It’s okay – it happens to all of us. Sometimes, interviewers just want to test your limits (particularly if technical knowledge is a requirement of the position) and the only way they can find out what your limits are, is if they ask you something you don’t know.
The important thing here is to keep calm, take your time and ask for clarification if you don’t understand the question. Your thought process is often more important than answering the question correctly.
And don’t be too hard on yourself; you can prepare for questions all day long but you still might hear something you weren’t ready for!
7. – Always act as if you want the job. Even if you don’t.
You have one overriding goal at any job interview and that is to convince the interviewer that you are the best candidate for the job and get invited back for the next round. We can hear you asking “what if I decide during the interview that the job is NOT desirable?” You should still be selling yourself – your only job at this point – and you can examine the desirability of the job at your leisure once you get home.
8. – Ask your own questions.
We definitely recommend asking questions of the interviewer once they have finished their own questions. The most desirable candidates spend time evaluating a company, not just trying to get a job with the first company that offers them employment. Well-thought-out questions show that you’re a serious, top-notch candidate!
Some good ones to get you started:
- What would be my number 1 priority coming into this role?
- What can you tell me about the position that isn’t in the job description?
- What’s the toughest part of the job?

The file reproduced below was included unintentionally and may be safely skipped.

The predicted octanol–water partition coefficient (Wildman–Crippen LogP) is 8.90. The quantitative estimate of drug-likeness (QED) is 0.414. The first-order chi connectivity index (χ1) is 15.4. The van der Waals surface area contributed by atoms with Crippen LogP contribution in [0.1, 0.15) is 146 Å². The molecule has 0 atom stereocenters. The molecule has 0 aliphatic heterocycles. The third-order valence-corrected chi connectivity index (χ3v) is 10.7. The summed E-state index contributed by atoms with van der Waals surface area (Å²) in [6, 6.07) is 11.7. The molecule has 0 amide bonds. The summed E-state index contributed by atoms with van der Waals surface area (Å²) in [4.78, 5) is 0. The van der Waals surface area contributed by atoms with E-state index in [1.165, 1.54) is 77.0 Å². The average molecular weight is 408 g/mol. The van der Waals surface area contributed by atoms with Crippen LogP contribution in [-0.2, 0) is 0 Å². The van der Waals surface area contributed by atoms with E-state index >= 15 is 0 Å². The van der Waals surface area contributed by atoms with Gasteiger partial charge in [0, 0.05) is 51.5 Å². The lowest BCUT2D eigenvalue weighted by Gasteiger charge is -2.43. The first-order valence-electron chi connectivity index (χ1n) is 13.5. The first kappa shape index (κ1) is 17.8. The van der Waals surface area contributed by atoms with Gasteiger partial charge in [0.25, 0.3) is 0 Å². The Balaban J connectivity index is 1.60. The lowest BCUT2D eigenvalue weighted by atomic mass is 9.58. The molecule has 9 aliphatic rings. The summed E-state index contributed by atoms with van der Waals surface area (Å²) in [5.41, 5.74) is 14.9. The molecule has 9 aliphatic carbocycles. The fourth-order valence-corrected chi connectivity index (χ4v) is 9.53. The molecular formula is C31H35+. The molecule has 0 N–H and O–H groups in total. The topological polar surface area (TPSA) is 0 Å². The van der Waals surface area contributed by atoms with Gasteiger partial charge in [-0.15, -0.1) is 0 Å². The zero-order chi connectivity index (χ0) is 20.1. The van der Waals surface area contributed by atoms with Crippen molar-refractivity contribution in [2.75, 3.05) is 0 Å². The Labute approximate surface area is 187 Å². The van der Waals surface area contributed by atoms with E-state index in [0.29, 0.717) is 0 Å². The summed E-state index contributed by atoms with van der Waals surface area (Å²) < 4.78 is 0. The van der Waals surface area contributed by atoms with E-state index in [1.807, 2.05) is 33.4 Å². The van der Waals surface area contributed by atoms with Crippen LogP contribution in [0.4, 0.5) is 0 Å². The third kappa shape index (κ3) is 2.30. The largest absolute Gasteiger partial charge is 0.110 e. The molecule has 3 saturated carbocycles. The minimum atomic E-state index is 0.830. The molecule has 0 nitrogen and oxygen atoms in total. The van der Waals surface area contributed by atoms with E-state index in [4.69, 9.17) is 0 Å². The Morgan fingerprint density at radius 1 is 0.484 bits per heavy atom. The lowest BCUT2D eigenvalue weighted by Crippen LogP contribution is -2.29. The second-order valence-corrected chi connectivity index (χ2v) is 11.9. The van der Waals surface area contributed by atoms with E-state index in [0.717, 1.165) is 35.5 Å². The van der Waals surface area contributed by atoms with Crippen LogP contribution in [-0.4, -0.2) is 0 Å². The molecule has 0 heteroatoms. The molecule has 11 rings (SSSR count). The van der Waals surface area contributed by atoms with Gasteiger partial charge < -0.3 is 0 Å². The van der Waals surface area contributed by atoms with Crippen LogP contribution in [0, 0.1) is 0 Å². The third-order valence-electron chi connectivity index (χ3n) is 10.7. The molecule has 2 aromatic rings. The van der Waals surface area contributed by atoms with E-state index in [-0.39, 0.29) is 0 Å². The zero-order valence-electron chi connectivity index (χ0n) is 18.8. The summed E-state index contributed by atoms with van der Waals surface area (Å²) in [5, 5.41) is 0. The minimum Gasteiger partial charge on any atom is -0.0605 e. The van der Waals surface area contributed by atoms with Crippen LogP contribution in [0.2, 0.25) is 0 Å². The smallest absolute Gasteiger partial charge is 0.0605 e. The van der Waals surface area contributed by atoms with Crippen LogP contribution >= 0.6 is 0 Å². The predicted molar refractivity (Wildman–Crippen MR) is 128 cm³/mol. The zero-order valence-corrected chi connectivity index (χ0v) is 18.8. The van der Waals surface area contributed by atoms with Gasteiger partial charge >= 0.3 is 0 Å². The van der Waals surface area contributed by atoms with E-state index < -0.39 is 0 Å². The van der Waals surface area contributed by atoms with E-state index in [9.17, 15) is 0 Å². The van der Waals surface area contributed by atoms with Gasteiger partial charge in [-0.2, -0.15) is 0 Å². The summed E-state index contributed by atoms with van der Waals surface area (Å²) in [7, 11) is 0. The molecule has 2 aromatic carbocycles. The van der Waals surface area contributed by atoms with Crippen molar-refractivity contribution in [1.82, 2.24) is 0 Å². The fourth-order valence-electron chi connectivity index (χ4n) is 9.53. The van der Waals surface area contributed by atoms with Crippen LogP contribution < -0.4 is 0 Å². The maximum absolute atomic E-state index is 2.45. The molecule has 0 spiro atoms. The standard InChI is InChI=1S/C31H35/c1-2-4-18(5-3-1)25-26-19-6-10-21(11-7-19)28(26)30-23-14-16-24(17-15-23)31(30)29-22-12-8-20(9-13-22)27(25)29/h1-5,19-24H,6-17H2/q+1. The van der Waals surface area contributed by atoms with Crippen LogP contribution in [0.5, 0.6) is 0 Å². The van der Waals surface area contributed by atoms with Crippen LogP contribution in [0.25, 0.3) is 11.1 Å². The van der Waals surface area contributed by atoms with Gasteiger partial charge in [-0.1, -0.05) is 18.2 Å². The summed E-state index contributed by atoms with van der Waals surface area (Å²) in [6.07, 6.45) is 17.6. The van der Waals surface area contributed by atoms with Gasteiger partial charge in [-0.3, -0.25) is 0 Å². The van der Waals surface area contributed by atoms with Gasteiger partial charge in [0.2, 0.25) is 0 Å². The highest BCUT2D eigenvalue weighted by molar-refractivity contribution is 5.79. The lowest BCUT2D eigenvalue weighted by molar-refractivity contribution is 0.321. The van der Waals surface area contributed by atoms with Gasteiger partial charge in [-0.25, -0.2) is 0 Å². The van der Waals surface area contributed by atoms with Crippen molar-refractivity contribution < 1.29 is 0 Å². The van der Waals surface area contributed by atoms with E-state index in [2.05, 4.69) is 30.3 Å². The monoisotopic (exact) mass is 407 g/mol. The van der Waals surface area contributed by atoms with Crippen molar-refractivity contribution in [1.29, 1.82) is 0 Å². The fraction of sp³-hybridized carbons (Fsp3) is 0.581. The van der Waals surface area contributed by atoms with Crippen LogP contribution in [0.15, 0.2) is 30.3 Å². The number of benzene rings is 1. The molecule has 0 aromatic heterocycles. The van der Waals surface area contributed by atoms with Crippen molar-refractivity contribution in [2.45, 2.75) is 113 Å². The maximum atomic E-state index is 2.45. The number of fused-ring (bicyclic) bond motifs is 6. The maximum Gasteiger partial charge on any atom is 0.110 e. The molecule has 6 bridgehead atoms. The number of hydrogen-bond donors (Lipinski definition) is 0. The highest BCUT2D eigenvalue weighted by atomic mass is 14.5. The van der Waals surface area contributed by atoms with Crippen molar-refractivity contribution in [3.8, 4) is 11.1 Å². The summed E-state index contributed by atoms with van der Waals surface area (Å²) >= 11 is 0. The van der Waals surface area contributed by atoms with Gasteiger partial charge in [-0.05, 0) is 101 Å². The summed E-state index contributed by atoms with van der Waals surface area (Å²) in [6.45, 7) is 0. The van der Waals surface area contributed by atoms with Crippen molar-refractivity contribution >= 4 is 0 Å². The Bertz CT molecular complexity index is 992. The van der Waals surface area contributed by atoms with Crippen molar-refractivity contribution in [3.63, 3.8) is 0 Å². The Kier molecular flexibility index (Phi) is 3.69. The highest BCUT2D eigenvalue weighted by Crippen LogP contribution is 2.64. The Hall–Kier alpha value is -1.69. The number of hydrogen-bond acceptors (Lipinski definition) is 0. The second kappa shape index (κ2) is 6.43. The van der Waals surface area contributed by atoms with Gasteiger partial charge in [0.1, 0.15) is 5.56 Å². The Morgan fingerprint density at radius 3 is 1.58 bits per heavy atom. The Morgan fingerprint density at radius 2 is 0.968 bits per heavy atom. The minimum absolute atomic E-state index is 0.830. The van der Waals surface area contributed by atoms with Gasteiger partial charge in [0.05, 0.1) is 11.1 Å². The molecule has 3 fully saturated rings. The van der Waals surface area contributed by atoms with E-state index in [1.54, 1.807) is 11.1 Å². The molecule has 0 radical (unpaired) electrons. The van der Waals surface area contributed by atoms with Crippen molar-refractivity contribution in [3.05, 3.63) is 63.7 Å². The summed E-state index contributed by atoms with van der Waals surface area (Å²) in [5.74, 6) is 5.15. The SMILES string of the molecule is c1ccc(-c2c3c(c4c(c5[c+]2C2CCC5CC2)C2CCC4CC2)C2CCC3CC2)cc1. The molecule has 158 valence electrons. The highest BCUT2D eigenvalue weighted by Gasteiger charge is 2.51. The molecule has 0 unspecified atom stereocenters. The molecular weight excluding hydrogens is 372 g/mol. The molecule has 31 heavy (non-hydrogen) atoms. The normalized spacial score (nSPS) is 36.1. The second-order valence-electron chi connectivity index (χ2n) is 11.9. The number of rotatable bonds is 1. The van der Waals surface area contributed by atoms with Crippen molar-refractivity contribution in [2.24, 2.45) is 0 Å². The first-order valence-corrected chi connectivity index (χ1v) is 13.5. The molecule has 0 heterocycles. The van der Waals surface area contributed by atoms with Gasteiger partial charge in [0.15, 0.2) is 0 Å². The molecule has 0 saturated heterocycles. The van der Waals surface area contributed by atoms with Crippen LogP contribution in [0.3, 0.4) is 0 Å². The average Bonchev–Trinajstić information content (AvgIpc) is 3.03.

- What do you think are the most rewarding aspects of this position?
- What are a couple of things I could do to quickly become a top contributor in the organization?
- Has anyone failed in this position, and why?
- How will you judge my success? What will need to happen in the first six months for me to know I have met your expectations?
9. – Be a Human
You don’t need to be perfect or close to perfect. Don’t even try; it will come across as fake if you are obviously trying too hard to give the “perfect” answer. Answer questions in your own voice, not something memorized from a Google search of Best Interview Answers. Yes, you’re selling yourself and trying hard to get them to see why you’re the best candidate but do it in a genuine, authentic way.
And it’s totally okay that you might find yourself saying ‘I’m not sure’ or something of a similar nature. It happens to most job seekers at least once during an interview. If you find that you’re saying it more than once or twice however, that’s a sure sign to the interviewer that you haven’t done enough preparation.
10. – Make it about them.
Here’s one you might not have thought of…the interview isn’t really about you. When interviewing for a job, you need to make it about the employer. How will you make the hiring manager’s life easier if they employ you?
The research you did in Tip #1 should get you started on thinking of the employer’s needs and how you can be the solution. If you approach your interview and answer their questions with this strategy in mind, you will immediately be in the top 5% of all job candidates.